CHAPTER I

Paragraph 2. Subject of class essay -- Paul and the other Apostles: Points of Connection and Contrast.

5. Subject of class essay -- Relation of Christianity to Learning and Intellectual Gifts: its Use of them and its Independence of them.

9. Quote passages of Scripture in which Paul's destination to be the missionary of the Gentiles is expressed.

CHAPTER II

On the external features of the period embraced in this chapter compare the corresponding pages of Hausrath; on the internal features see Principal Rainy's lecture on Paul in The Evangelical Succession Lectures, vol. i.

14. On the chronology of Paul's life see the notes at the end of Conybeare and Howson, and Farrar, ii.623.

The principal dates may be given at this stage from Conybeare and Howson, for reference throughout:

A.D.
36. Conversion.
38. Flight to Tarsus.
44. Brought to Antioch by Barnabas.
48. First Missionary Journey.
50. Council at Jerusalem.
51-54. Second Missionary Journey. 1 and 2 Thessalonians written at Corinth.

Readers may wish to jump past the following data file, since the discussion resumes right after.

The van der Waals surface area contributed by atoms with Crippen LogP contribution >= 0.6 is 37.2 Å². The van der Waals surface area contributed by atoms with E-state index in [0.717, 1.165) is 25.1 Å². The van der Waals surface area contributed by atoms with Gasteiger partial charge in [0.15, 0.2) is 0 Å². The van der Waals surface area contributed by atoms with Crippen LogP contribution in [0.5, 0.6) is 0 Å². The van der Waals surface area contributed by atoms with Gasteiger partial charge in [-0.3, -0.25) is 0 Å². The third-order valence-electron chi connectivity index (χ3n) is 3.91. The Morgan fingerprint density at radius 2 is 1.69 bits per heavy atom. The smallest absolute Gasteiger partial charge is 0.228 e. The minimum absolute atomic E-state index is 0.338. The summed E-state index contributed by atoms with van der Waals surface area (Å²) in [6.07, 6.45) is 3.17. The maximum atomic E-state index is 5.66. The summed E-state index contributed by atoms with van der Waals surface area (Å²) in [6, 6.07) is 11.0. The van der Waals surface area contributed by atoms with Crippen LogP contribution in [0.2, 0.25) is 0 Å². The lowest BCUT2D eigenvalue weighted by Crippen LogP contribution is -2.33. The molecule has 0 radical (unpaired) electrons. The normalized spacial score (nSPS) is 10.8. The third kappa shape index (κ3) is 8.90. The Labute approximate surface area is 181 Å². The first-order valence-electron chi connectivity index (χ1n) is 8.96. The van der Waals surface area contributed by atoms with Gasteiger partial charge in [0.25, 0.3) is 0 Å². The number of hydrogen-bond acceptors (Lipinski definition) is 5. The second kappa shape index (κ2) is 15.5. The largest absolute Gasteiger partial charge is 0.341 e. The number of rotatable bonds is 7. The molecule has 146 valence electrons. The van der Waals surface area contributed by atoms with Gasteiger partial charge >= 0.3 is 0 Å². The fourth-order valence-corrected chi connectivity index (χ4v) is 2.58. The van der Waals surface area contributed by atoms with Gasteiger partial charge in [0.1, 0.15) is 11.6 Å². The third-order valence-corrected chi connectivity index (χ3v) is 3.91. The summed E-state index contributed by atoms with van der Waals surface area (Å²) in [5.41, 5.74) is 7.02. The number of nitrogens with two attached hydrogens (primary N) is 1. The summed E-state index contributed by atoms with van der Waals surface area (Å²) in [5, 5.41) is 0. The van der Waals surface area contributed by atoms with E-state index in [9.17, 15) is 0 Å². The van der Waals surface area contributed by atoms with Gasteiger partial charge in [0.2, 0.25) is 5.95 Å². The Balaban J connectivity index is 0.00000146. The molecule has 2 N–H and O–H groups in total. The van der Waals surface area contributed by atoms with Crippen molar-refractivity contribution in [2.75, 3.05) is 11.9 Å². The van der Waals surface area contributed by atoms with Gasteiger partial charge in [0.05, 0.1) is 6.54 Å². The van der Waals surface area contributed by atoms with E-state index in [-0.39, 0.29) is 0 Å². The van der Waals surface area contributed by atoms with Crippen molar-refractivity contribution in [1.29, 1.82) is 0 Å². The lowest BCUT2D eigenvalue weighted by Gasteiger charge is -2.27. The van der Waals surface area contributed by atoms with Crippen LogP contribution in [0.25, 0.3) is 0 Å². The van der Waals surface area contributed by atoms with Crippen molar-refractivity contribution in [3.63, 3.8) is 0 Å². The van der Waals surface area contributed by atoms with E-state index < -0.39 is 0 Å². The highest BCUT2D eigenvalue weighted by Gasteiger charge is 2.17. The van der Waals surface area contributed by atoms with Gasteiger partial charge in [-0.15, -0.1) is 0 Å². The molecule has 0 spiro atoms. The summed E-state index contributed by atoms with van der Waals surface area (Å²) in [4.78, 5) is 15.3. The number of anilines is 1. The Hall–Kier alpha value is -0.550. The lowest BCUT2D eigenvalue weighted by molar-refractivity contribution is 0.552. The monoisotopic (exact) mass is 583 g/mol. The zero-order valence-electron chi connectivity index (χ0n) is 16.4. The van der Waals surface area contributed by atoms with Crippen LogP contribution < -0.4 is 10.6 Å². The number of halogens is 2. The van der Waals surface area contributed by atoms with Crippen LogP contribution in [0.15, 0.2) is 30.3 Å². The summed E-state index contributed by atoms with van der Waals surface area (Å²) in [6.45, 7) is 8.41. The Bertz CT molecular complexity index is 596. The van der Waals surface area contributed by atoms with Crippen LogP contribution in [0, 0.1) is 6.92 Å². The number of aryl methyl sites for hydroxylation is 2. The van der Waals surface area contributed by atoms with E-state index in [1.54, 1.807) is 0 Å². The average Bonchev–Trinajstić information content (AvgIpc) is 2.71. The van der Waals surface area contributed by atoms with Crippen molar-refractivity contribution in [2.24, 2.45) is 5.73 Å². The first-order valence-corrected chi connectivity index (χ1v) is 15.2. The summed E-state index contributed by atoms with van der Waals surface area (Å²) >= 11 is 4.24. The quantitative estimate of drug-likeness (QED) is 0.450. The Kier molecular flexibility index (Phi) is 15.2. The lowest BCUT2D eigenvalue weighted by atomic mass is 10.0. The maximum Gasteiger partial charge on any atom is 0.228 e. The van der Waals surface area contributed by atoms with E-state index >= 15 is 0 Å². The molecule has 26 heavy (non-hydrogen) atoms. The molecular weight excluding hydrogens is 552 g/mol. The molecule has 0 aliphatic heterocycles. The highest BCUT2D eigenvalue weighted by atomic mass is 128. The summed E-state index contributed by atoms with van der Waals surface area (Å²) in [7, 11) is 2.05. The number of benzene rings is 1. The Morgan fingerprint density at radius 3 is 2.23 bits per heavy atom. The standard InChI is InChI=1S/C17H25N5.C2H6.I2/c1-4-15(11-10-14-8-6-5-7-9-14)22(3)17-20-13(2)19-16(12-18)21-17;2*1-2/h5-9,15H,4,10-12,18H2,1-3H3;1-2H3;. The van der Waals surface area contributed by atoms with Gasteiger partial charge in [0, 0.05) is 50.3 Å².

54-58. Third Missionary Journey.
57. 1 Corinthians written at Ephesus; 2 Corinthians, in Macedonia; Galatians, at Corinth.
58. Romans written at Corinth. Arrest at Jerusalem.59. In prison at Caesarea.
60. Voyage to Rome.
62. Philemon, Colossians, Ephesians, Philippians, written at Rome.
63. Release from prison.
67. 1 Timothy and Titus written.
68. In prison again at Rome. 2 Timothy. Death.

With these may be compared some of Ramsay's dates -- the conversion, 33; First Missionary Journey, 47-49; Second, 50-53; Third, 53-57; Voyage to Rome, 59, 60; Trial and Acquittal, 61; Second Trial, 67.

Whereas Conybeare and Howson consider Galatians to have been written, in close conjunction with Romans, at Corinth during the Fourth Missionary Journey, Ramsay believes it to have been written at Antioch before this journey commenced; and, whereas the older authorities suppose it to be addressed to Galatians evangelized by Paul during the Second Missionary Journey, though no details of such a conquest are found in Acts, Ramsay holds the recipients of the Epistle to have been the churches in the interior of Asia Minor evangelized during the First Missionary Journey, the regions of Phrygia and Lycaonia in which these were situated forming at that time part of the Province of Galatia, the boundaries of which had been extended. This is the South Galatian theory, the fullest statement and defence of which will be found in Hastings' Dictionary of the Bible, vol. v.